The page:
529 Plan Benefits: Aid Formulas

My last post highlighted some of the tax benefits of 529 plans. One of the lesser-known benefits is that 529 plans get preferential treatment on the FAFSA. How? A couple of ways.

First, the FAFSA and CSS PROFILE both treat 529 plan balances as parental assets, not student assets, even though they are technically considered completed gifts to the beneficiary (which is great for grandparents hoping to remove assets from their estates). If you remember how the formulas work, parental assets are assessed at 5.6% of their actual value, AFTER an asset protection allowance (based on the parents’ ages) is subtracted. 20% of all the student’s assets are considered available for college. So a $10,000 529 plan balance might add nothing to your EFC, whereas the same amount in an UTMA account (which is considered the student’s) would add $2,000 to your EFC.

Of course, assets are the smaller part of the formula; income is the big one. Here’s another big advantage to 529 plans: withdrawals are not counted as income on the FAFSA. Let’s say you invested $10,000 for college and over time it grew to $20,000. That means you contributed $10,000 and have a gain of $10,000. If that money were in a 529 plan and you spent it for college one year, the $20,000 that you withdrew would, for FAFSA purposes, simply be subtracted from your assets the following year. No tax due and no additional income to report from the gain.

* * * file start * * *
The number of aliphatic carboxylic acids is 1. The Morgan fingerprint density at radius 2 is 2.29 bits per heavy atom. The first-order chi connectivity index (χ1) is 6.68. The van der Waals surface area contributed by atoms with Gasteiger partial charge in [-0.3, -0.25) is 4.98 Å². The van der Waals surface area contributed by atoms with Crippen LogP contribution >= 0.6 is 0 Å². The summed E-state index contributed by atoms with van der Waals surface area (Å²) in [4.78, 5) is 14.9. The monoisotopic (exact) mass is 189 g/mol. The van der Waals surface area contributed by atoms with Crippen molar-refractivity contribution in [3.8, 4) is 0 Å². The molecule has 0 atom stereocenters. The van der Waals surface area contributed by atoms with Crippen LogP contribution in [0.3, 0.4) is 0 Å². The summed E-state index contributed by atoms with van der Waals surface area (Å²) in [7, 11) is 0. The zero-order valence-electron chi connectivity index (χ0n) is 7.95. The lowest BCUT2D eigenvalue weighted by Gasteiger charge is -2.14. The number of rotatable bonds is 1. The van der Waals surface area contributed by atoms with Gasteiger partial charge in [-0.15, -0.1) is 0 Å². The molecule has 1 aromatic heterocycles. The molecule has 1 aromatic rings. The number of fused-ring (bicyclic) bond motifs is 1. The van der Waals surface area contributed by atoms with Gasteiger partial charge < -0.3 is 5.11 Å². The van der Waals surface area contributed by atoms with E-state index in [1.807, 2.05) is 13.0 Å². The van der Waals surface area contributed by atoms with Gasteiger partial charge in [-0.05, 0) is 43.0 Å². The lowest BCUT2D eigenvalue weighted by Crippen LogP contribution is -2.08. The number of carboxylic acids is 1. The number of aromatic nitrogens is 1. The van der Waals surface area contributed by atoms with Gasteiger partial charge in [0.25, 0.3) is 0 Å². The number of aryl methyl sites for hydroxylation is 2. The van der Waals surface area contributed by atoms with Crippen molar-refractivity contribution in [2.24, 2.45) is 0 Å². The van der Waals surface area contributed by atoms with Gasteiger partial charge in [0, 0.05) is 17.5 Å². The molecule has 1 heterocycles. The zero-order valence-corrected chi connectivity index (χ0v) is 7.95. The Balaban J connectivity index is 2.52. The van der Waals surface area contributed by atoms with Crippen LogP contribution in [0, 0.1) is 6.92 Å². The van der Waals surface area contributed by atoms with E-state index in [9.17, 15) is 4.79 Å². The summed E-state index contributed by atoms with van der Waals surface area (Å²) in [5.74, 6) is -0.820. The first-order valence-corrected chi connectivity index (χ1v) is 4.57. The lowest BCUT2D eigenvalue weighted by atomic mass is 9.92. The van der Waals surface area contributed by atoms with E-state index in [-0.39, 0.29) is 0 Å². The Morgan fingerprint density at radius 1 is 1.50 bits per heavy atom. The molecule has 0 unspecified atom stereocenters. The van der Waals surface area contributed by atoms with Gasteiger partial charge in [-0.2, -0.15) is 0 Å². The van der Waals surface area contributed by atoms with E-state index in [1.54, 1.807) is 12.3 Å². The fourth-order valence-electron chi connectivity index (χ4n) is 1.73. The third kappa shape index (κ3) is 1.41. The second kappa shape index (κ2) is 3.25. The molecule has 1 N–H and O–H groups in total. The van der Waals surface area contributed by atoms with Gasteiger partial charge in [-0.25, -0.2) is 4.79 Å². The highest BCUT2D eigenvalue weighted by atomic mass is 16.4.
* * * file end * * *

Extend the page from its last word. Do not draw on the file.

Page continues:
If that $20,000 were in a brokerage account, you would incur several penalties: First, you’d pay capital gains taxes on the $10,000 gain. Assuming it’s long-term, you would pay $1,500 in federal taxes plus applicable state taxes. Then, on the following year’s FAFSA, that $10,000 gain would be reported as income. That income would increase your EFC by as much as $4,700. So your $10,000 gain would cost upwards of $6,000, leaving you with not $20,000 but less than $14,000.

Yay, 529 plans!

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